My name is Brandon Weston and I’m a spiritual healer, native plant herbalist, folklorist, and writer living in the beautiful Arkansas Ozarks.
Some of the folk terms I like to use for myself include Yarb Doctor and Power Doctor. These are titles that come from within the old Ozark folk healing tradition. Yarb Doctor comes from the Ozark word "yarb" meaning a healing plant. A Yarb Doctor is someone who trains as an herbalist and works with the hundreds of native medicinal and edible plants of the hills and hollers. A Power Doctor is someone who knows how to use that other healing, or their gift as it's often called. These healers hold knowledge of healing prayers, charms, rites and rituals, as well as the use of countless household items, repurposed for powerful healing.
My work is a living tradition. It's the work that Ozark healers have been doing for hundreds of years. You can see many different cultures and traditions represented in Ozark folkways. These beliefs and practices, much like the Ozark people who created them, are a mixture of many places, religions, and ways of life. Specific folk traditions that have had a great influence on Ozark folkways include the European cunning craft, Cajun/Creole folk medicine including the path of the traiteur, Pennsylvania German braucherei often called powwowing, Native American healing traditions, West African folk traditions by way of Southern rootwork, hoodoo, and conjure, and Central/South American curanderismo. Part of my work as a folklorist includes looking into all the traditions that have had such a great impact upon Ozark folkways. In looking at where these traditions intersect we can start to understand so much more about our past. While you can look at Ozark folkways and see the fingerprint of all these traditions, they remain unique to this specific area and should be approached with that mindset.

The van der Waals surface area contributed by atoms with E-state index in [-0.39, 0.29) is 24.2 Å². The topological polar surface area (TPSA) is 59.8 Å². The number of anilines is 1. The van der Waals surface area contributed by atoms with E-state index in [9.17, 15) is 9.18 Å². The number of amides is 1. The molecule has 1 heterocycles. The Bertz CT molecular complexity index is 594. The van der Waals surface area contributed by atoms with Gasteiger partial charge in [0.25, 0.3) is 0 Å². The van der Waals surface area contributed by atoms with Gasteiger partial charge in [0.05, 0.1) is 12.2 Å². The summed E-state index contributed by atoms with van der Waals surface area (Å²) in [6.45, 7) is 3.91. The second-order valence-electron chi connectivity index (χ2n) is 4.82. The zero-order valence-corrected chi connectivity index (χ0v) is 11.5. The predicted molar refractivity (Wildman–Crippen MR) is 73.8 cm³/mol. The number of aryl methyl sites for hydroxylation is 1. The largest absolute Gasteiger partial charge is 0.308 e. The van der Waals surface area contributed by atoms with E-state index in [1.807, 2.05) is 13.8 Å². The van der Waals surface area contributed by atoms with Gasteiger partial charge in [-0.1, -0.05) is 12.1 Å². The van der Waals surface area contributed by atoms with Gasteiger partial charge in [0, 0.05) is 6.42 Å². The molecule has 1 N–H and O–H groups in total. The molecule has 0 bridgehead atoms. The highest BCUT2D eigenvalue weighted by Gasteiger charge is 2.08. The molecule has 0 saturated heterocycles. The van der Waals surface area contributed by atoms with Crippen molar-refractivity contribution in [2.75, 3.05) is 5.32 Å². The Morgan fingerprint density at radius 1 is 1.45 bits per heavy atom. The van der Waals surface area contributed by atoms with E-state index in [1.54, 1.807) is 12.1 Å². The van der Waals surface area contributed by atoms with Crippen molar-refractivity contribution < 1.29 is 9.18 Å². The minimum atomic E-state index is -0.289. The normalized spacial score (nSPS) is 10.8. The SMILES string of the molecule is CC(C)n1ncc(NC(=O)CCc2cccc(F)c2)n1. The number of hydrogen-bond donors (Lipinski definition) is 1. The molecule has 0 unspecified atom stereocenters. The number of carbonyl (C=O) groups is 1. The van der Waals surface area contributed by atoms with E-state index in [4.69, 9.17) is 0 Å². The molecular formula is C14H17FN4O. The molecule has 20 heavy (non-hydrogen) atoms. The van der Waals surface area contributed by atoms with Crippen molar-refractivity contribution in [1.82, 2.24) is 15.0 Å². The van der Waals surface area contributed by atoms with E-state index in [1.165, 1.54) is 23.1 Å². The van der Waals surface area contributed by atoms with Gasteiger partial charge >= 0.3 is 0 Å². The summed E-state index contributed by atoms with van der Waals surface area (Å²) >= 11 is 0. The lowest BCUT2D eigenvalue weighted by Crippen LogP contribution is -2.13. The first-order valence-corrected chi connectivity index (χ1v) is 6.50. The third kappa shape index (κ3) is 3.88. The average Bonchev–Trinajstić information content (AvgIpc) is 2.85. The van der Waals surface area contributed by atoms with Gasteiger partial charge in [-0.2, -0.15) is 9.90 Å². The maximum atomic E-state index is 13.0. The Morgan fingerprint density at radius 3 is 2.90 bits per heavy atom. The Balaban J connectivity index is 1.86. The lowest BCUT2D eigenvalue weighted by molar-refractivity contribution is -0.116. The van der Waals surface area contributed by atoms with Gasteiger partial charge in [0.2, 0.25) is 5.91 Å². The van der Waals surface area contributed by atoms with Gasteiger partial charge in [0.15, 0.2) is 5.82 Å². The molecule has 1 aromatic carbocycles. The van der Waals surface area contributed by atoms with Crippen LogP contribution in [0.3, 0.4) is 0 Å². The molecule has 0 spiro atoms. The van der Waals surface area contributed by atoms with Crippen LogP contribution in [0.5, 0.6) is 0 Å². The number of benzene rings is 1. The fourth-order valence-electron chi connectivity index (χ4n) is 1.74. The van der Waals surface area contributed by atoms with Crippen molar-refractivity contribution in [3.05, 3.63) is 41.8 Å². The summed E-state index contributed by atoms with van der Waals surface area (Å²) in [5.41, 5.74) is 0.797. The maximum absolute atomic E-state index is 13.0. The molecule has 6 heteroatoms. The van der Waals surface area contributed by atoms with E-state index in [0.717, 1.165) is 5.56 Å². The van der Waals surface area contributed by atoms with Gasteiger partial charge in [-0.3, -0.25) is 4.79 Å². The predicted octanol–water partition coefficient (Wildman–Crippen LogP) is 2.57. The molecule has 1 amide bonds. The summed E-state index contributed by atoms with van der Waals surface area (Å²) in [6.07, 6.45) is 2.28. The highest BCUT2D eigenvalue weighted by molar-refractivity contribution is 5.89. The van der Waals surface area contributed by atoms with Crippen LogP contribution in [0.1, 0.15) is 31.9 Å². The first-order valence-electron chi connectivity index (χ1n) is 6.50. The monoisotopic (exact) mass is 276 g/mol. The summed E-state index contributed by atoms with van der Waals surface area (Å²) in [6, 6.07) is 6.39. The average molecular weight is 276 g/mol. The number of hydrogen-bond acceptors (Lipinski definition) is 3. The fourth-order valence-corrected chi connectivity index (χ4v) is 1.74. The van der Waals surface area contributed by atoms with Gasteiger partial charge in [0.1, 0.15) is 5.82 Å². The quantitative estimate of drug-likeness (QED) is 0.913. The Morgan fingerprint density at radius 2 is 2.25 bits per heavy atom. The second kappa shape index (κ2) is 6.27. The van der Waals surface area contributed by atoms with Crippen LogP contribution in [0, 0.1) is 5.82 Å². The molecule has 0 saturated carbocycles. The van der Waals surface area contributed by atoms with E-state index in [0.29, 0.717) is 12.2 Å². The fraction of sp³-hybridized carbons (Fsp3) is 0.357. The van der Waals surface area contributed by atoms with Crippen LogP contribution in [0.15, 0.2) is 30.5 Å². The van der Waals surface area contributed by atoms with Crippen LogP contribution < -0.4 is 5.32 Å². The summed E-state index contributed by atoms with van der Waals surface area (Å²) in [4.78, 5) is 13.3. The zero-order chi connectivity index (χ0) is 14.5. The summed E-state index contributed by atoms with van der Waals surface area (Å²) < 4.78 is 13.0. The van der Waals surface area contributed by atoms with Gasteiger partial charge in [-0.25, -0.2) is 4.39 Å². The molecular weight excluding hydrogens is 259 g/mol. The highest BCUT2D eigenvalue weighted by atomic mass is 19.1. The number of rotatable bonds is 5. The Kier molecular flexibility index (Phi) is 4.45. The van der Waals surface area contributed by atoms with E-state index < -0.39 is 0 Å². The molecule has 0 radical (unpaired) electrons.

I’m an Ozarker through and through. This is the land where I was born, the land where my parents and my grandparents were born, as well as many more of my ancestors before that. In this way, my work is my own, the spirits I honor are my own, and while my work may be seen as a part of the larger tapestry of Southern folk healing, there are many practices that are unique to me as I have learned them. I hold true to all these traditions that I’ve been taught and those that have been Spirit led.